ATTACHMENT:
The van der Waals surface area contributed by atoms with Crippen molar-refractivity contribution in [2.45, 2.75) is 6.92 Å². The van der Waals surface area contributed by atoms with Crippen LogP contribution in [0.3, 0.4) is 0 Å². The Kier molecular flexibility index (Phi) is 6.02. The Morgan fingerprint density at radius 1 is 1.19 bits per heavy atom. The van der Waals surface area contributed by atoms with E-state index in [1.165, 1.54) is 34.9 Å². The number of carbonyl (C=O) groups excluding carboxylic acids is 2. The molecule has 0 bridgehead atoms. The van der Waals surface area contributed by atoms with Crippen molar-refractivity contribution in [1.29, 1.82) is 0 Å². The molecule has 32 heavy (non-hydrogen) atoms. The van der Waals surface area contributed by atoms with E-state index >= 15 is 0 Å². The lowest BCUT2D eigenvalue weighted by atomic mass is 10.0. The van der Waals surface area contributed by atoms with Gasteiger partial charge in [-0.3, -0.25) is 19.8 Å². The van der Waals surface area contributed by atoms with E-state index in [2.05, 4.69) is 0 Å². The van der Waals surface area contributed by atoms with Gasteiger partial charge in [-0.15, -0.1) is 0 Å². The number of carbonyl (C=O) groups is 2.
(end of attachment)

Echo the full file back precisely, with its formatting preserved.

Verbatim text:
The van der Waals surface area contributed by atoms with Crippen molar-refractivity contribution in [2.45, 2.75) is 6.92 Å². The van der Waals surface area contributed by atoms with Crippen LogP contribution in [0.3, 0.4) is 0 Å². The Kier molecular flexibility index (Phi) is 6.02. The Morgan fingerprint density at radius 1 is 1.19 bits per heavy atom. The van der Waals surface area contributed by atoms with E-state index in [1.165, 1.54) is 34.9 Å². The number of carbonyl (C=O) groups excluding carboxylic acids is 2. The molecule has 0 bridgehead atoms. The van der Waals surface area contributed by atoms with Crippen molar-refractivity contribution in [1.29, 1.82) is 0 Å². The molecule has 32 heavy (non-hydrogen) atoms. The van der Waals surface area contributed by atoms with E-state index >= 15 is 0 Å². The lowest BCUT2D eigenvalue weighted by atomic mass is 10.0. The van der Waals surface area contributed by atoms with Gasteiger partial charge in [-0.3, -0.25) is 19.8 Å². The van der Waals surface area contributed by atoms with E-state index in [2.05, 4.69) is 0 Å². The van der Waals surface area contributed by atoms with Gasteiger partial charge in [-0.15, -0.1) is 0 Å². The number of carbonyl (C=O) groups is 2.